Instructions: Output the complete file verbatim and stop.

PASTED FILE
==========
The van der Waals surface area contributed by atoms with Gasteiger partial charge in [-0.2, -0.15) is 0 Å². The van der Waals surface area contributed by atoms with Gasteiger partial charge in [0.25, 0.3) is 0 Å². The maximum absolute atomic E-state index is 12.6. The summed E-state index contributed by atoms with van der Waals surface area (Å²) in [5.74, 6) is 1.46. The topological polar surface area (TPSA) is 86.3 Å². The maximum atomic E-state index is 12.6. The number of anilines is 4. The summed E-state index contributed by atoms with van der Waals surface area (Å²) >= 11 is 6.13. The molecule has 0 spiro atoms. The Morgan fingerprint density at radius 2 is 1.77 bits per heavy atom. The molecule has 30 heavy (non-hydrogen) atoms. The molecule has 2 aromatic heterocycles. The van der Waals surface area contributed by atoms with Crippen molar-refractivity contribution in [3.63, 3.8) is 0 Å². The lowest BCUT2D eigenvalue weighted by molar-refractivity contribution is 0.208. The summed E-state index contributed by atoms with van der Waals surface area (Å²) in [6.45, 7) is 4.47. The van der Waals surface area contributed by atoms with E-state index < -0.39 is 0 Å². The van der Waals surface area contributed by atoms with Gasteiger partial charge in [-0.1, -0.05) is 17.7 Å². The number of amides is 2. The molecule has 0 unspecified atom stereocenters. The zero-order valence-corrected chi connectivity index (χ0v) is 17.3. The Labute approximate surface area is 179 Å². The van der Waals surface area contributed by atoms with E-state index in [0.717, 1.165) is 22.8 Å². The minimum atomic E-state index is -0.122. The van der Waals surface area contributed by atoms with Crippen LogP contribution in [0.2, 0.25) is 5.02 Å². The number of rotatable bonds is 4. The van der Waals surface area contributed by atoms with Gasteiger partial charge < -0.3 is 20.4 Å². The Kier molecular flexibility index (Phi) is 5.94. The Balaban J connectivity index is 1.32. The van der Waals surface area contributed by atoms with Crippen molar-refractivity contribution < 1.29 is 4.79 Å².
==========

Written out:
The van der Waals surface area contributed by atoms with Gasteiger partial charge in [-0.2, -0.15) is 0 Å². The van der Waals surface area contributed by atoms with Gasteiger partial charge in [0.25, 0.3) is 0 Å². The maximum absolute atomic E-state index is 12.6. The summed E-state index contributed by atoms with van der Waals surface area (Å²) in [5.74, 6) is 1.46. The topological polar surface area (TPSA) is 86.3 Å². The maximum atomic E-state index is 12.6. The number of anilines is 4. The summed E-state index contributed by atoms with van der Waals surface area (Å²) >= 11 is 6.13. The molecule has 0 spiro atoms. The Morgan fingerprint density at radius 2 is 1.77 bits per heavy atom. The molecule has 30 heavy (non-hydrogen) atoms. The molecule has 2 aromatic heterocycles. The van der Waals surface area contributed by atoms with Crippen molar-refractivity contribution in [3.63, 3.8) is 0 Å². The lowest BCUT2D eigenvalue weighted by molar-refractivity contribution is 0.208. The summed E-state index contributed by atoms with van der Waals surface area (Å²) in [6.45, 7) is 4.47. The van der Waals surface area contributed by atoms with E-state index < -0.39 is 0 Å². The van der Waals surface area contributed by atoms with Gasteiger partial charge in [-0.1, -0.05) is 17.7 Å². The number of amides is 2. The molecule has 0 unspecified atom stereocenters. The zero-order valence-corrected chi connectivity index (χ0v) is 17.3. The Labute approximate surface area is 179 Å². The van der Waals surface area contributed by atoms with E-state index in [0.717, 1.165) is 22.8 Å². The minimum atomic E-state index is -0.122. The van der Waals surface area contributed by atoms with Crippen LogP contribution in [0.2, 0.25) is 5.02 Å². The number of rotatable bonds is 4. The van der Waals surface area contributed by atoms with Gasteiger partial charge < -0.3 is 20.4 Å². The Kier molecular flexibility index (Phi) is 5.94. The Balaban J connectivity index is 1.32. The van der Waals surface area contributed by atoms with Crippen molar-refractivity contribution < 1.29 is 4.79 Å².